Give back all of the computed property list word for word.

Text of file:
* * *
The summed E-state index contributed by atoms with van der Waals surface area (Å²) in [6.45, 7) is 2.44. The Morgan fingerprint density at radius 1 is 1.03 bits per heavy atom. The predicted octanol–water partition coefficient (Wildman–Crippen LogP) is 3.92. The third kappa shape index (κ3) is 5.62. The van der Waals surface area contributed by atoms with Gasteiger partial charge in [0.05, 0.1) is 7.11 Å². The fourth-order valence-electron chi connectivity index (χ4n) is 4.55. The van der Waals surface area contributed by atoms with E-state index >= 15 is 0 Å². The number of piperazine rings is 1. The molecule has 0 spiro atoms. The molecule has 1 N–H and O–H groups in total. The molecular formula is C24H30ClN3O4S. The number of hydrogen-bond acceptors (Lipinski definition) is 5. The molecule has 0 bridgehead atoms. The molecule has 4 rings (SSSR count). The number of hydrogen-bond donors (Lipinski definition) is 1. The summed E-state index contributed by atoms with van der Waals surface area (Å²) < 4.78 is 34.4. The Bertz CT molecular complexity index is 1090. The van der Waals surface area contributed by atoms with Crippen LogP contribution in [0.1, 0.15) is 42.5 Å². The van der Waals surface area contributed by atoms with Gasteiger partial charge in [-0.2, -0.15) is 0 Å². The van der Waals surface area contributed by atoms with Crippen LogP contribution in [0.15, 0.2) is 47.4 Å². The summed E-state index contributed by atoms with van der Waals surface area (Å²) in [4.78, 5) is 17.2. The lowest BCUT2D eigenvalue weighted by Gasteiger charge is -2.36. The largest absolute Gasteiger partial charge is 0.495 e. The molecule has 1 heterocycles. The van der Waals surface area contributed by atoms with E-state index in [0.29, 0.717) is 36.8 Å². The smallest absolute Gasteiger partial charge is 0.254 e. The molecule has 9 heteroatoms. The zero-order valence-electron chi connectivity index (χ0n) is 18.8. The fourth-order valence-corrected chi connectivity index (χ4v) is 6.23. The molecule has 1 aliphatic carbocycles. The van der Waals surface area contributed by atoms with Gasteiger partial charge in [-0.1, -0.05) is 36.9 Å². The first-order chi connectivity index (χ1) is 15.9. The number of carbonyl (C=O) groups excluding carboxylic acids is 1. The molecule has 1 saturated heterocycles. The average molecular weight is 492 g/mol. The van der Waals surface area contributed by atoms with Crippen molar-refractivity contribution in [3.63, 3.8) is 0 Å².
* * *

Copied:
The summed E-state index contributed by atoms with van der Waals surface area (Å²) in [6.45, 7) is 2.44. The Morgan fingerprint density at radius 1 is 1.03 bits per heavy atom. The predicted octanol–water partition coefficient (Wildman–Crippen LogP) is 3.92. The third kappa shape index (κ3) is 5.62. The van der Waals surface area contributed by atoms with Gasteiger partial charge in [0.05, 0.1) is 7.11 Å². The fourth-order valence-electron chi connectivity index (χ4n) is 4.55. The van der Waals surface area contributed by atoms with E-state index >= 15 is 0 Å². The number of piperazine rings is 1. The molecule has 0 spiro atoms. The molecule has 1 N–H and O–H groups in total. The molecular formula is C24H30ClN3O4S. The number of hydrogen-bond acceptors (Lipinski definition) is 5. The molecule has 0 bridgehead atoms. The molecule has 4 rings (SSSR count). The number of hydrogen-bond donors (Lipinski definition) is 1. The summed E-state index contributed by atoms with van der Waals surface area (Å²) < 4.78 is 34.4. The Bertz CT molecular complexity index is 1090. The van der Waals surface area contributed by atoms with Crippen LogP contribution in [0.1, 0.15) is 42.5 Å². The van der Waals surface area contributed by atoms with Gasteiger partial charge in [-0.2, -0.15) is 0 Å². The van der Waals surface area contributed by atoms with Crippen LogP contribution in [0.15, 0.2) is 47.4 Å². The summed E-state index contributed by atoms with van der Waals surface area (Å²) in [4.78, 5) is 17.2. The lowest BCUT2D eigenvalue weighted by Gasteiger charge is -2.36. The largest absolute Gasteiger partial charge is 0.495 e. The molecule has 1 heterocycles. The van der Waals surface area contributed by atoms with E-state index in [0.29, 0.717) is 36.8 Å². The smallest absolute Gasteiger partial charge is 0.254 e. The molecule has 9 heteroatoms. The zero-order valence-electron chi connectivity index (χ0n) is 18.8. The fourth-order valence-corrected chi connectivity index (χ4v) is 6.23. The molecule has 1 aliphatic carbocycles. The van der Waals surface area contributed by atoms with Gasteiger partial charge in [-0.1, -0.05) is 36.9 Å². The first-order chi connectivity index (χ1) is 15.9. The number of carbonyl (C=O) groups excluding carboxylic acids is 1. The molecule has 1 saturated heterocycles. The average molecular weight is 492 g/mol. The van der Waals surface area contributed by atoms with Crippen molar-refractivity contribution in [3.63, 3.8) is 0 Å².